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What is negligence and how does it affect compensation?

We've all heard the stories: you're driving along a roadway in Texas when suddenly you hear the screeching of tires and the loud crash of breaking glass. When you come to, your airbag has been deployed and you slowly become aware of the fact that you've just been involved in an accident.

Your first thoughts are rarely on what caused the accident. You're more worried about the state of your car, whether you're injured and how much everything is going to cost you. It's not until after the dust settles that you finally ask the all important question: How did this happen and who was at fault?

 

In order to answer this question you have to keep in mind that there are a number of factors that determine who is liable for your injuries. Generally, fault is broken down into four main levels:

  1. Negligence - Typically refers to carelessness or inadvertent behaviors that result in collisions and injuries.
  2. Recklessness - Usually refers to a willful disregard for safety.
  3. Intentional misconduct - Applies in cases where another person or driver does something to intentionally cause an accident.
  4. Strict liability - Typically applies in cases involving specific product defects or in collisions caused by dangerous situations (example: a truck carrying flammable liquids bursts into flames after rolling over and you are injured as a result.)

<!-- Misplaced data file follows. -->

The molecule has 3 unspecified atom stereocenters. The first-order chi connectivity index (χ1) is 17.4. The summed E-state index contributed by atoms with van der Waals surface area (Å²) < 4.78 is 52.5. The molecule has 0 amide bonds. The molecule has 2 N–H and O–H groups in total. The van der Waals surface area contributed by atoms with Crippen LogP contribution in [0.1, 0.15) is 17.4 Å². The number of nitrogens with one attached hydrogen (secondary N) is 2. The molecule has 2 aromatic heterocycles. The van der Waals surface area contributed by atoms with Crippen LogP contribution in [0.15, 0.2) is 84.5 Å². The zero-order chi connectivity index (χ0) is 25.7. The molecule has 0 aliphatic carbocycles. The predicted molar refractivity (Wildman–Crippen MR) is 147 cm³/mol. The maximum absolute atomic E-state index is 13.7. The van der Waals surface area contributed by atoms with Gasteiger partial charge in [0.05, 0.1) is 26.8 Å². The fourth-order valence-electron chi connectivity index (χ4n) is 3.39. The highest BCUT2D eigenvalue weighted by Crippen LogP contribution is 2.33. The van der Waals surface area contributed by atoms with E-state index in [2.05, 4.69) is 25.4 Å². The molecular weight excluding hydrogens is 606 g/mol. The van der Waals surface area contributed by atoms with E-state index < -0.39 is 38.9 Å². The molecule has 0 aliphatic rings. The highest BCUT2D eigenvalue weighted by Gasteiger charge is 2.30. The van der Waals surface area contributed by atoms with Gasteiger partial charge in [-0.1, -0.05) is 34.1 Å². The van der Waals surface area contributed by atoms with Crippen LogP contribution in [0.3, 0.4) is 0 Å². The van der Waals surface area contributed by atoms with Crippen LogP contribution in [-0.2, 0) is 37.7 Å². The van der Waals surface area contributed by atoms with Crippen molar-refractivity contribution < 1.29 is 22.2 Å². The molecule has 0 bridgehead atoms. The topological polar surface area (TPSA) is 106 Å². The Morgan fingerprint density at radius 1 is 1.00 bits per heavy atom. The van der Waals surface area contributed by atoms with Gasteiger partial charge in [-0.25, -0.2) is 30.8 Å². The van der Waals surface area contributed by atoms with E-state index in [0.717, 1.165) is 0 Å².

Negligence claims are common after a motor vehicle collision, but how does this affect compensation, you may ask? Negligence claims in Texas follow the contributory negligence rule which states that a person may recover damages after a collision if their portion of negligence is less than the other driver. (Civ. Prac. & Rem. §33.001)

This is determined by using the 51 Percent Bar Rule, which states that if a person is 51 percent or more at fault in a crash, they cannot recover damages. If the person's fault is determined to be 50 percent or less, however, they can receive compensation less the percentage they were at fault.

Handling a claim on your own isn't always the best idea

If determining the percentage of fault seems like a difficult process, you wouldn't be alone in thinking that. A lot of people get tripped up by this part of their personal injury claim. Many more are unable to identify when their settlement is a fair one or not as a result.

Getting help from an attorney is never a bad idea in personal injury cases, especially considering the fact that a good personal injury lawyer can explain the law to you, how it will apply to your situation and your best course of action when it comes to seeking adequate compensation.

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